Our culture doesn’t want to talk about it and certainly doesn’t want to accept it, but there are a lot of us out here.  In fact, that very same article says that in about 1/3 of the cases where a couple sees a sex therapist it is the woman who wants sex more frequently.  In those cases, fighting against cultural stereotypes in addition to an imbalance in sex drives is incredibly difficult.  Here’s an excerpt that I just have to share:

“Any chronic desire difference can drive people crazy. But in our culture, when the woman wants sex more, the couple descends into a special circle of hell, the place reserved for those caught in culturally unexpected circumstances. It’s bad enough to have a chronic desire difference, but when the situation contradicts the highly prevalent assumption that women—all women!—are erotically coy, while men—all men!—are insatiable horn dogs who can never get enough, desire differences feel even more distressing.”***

The stereotypes and public perception that men should or do want sex more than their female counterpart make it more difficult for women like me to find an outlet to talk about this type of thing.  I have connected with more women than you could imagine who also have higher sex drives than their husbands.  It is very isolating because you think there must be something wrong with you…  Men are SUPPOSED to want sex more.

It’s just not true, though.  Think about it.  If the woman in 1/3 of couples wants sex more than her spouse, then the number of women like me who are left disappointed and sexually frustrated when our husbands are “too tired” at night has to be in the millions.  There are millions of us!!!  Are we still in the minority?  Maybe.  But if this wasn’t such a taboo issue, maybe more and more of us would speak up and that 1/3 number would inch up closer to 50%.  I have no empirical proof of that, but the logical, reasonable side of me is screaming that if sex and sexuality is so varied then why couldn’t that be true?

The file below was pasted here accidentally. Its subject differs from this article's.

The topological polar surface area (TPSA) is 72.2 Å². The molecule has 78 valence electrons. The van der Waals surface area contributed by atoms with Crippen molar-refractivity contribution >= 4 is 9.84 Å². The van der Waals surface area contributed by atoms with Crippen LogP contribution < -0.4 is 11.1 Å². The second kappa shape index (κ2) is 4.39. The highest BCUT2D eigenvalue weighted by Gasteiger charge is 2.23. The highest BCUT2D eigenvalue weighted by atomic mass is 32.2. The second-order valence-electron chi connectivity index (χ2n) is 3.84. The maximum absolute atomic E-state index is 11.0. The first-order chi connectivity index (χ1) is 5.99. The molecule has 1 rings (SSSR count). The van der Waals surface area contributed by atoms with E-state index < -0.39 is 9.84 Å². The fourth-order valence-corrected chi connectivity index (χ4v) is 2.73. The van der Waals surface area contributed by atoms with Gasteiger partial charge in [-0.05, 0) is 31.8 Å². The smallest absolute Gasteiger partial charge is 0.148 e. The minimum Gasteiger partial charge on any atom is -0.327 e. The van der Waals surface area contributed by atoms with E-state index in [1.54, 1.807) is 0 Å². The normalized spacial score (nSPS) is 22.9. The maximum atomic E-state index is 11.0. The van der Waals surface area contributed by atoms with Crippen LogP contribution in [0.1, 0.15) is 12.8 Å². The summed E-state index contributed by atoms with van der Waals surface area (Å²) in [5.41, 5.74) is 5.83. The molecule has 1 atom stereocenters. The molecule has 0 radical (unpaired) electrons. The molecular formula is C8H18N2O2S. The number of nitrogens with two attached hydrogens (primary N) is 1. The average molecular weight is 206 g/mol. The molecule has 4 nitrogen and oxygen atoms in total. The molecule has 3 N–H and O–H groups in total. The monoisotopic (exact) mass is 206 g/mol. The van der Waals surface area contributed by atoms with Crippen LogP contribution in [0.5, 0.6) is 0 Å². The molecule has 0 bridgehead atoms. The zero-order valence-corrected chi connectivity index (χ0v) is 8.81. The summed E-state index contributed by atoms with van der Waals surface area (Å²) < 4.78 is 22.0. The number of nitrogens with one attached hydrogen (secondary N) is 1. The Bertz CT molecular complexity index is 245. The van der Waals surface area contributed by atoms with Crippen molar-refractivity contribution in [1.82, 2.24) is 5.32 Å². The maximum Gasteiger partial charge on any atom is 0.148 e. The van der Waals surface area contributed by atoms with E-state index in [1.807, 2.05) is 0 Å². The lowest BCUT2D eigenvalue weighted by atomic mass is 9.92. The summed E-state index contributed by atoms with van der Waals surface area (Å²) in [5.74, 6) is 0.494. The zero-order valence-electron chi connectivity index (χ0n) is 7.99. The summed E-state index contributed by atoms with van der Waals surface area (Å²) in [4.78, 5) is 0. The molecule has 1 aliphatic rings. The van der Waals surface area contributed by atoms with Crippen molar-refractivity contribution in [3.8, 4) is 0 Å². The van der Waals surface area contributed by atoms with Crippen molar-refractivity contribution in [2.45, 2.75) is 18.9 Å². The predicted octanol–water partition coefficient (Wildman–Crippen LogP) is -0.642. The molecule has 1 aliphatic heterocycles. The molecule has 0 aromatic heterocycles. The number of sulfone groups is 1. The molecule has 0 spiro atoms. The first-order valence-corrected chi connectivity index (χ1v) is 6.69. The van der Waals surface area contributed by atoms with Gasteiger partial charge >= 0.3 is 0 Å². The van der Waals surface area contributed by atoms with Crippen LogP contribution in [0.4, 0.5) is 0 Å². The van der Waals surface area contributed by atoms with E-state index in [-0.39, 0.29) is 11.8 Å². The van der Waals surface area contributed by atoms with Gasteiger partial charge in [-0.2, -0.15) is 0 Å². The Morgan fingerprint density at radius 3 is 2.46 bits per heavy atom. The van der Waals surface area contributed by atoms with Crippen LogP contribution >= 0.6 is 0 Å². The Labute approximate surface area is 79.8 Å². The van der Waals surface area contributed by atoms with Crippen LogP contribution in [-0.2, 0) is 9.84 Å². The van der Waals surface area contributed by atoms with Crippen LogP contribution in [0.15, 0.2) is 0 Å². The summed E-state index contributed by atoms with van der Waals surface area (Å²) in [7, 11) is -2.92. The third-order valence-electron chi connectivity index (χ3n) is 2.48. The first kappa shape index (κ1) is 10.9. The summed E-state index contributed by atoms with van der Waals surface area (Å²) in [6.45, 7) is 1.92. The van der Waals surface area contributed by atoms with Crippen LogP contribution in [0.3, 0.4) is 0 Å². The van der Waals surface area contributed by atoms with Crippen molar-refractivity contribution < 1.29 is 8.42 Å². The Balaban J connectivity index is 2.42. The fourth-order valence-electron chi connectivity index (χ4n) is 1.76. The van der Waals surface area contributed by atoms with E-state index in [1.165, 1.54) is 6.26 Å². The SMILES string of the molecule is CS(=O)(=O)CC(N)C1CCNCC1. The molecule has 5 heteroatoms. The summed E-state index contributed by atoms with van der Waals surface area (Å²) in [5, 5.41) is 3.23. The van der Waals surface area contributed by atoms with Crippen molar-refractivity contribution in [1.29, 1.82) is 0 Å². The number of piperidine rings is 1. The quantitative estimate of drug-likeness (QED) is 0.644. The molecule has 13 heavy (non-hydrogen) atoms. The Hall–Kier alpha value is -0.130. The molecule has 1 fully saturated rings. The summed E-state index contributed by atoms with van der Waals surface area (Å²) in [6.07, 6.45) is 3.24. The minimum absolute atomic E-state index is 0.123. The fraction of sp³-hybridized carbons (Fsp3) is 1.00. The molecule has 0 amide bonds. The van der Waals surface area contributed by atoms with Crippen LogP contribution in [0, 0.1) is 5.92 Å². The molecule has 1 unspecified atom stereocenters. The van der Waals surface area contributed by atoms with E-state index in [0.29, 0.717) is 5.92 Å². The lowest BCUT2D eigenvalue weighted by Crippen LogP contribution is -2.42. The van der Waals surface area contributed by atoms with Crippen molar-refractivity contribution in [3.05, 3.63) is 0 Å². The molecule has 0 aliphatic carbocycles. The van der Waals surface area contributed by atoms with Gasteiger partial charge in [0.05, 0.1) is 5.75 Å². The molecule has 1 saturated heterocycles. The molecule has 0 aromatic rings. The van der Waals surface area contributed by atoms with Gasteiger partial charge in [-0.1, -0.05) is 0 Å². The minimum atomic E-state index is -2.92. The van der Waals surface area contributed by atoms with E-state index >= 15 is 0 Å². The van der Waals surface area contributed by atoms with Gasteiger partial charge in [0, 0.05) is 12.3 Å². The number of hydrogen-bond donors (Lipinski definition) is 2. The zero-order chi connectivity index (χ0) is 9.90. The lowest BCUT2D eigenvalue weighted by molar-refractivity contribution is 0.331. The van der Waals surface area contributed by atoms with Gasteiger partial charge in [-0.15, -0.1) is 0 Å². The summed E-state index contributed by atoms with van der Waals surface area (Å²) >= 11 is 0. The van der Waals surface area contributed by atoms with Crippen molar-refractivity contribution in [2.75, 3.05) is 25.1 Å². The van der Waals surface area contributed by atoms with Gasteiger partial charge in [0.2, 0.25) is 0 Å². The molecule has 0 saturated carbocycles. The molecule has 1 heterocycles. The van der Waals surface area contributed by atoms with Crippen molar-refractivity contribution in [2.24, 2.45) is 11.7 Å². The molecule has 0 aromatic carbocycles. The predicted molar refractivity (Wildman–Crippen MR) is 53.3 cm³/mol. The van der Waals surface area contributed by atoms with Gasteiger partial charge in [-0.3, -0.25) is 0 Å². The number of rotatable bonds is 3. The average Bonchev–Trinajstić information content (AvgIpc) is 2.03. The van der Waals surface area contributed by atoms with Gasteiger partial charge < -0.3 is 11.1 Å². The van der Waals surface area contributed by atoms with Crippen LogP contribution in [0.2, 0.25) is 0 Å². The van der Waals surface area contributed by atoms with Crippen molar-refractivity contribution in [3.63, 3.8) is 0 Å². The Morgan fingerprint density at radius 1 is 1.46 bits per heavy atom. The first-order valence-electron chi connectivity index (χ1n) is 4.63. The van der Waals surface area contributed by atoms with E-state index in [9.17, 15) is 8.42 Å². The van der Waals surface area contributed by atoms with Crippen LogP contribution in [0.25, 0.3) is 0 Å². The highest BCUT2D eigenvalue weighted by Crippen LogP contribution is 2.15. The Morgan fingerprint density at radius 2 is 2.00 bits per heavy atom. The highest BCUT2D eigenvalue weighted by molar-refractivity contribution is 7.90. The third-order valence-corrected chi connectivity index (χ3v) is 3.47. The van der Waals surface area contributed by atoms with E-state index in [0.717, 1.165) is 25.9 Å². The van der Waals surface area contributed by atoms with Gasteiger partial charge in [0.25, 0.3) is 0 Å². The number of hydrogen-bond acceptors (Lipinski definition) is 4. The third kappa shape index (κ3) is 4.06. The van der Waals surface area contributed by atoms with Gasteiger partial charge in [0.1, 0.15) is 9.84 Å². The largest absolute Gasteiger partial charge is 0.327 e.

Just check out this message board on Women’s Health with 38 pages of responses to one woman who was concerned that her sex drive was too high.  Or read this response from an advice columnist to a woman whose high sex drive was causing friction in her marriage.  In the beginning of her answer she says, “You are far from being the only woman who finds that her partner’s sex-drive is way lower than her own.  I get more questions from women on this subject than from men.”  Maybe that’s because we are the ones who write to advice columnists.  Maybe it’s because we are seeking to find out whether society is right and there is something wrong with us.  Or maybe it’s because there are a lot of us out here.

I don’t deny that there are a lot of studies that point to the fact that men think about sex more than women.  That’s probably true.  I’m not sure how much any male thinks about sex because I am certainly not in their brain.  I am also not some sex-crazed woman who is lost in sexual fantasy all day.  I just love sex, and I want it frequently.  I don’t stop and think about it obsessively – I just make a move on my husband, send him a flirty text, go in for a long kiss with a little tongue, or any number of other actions.  I’m a woman of action, though.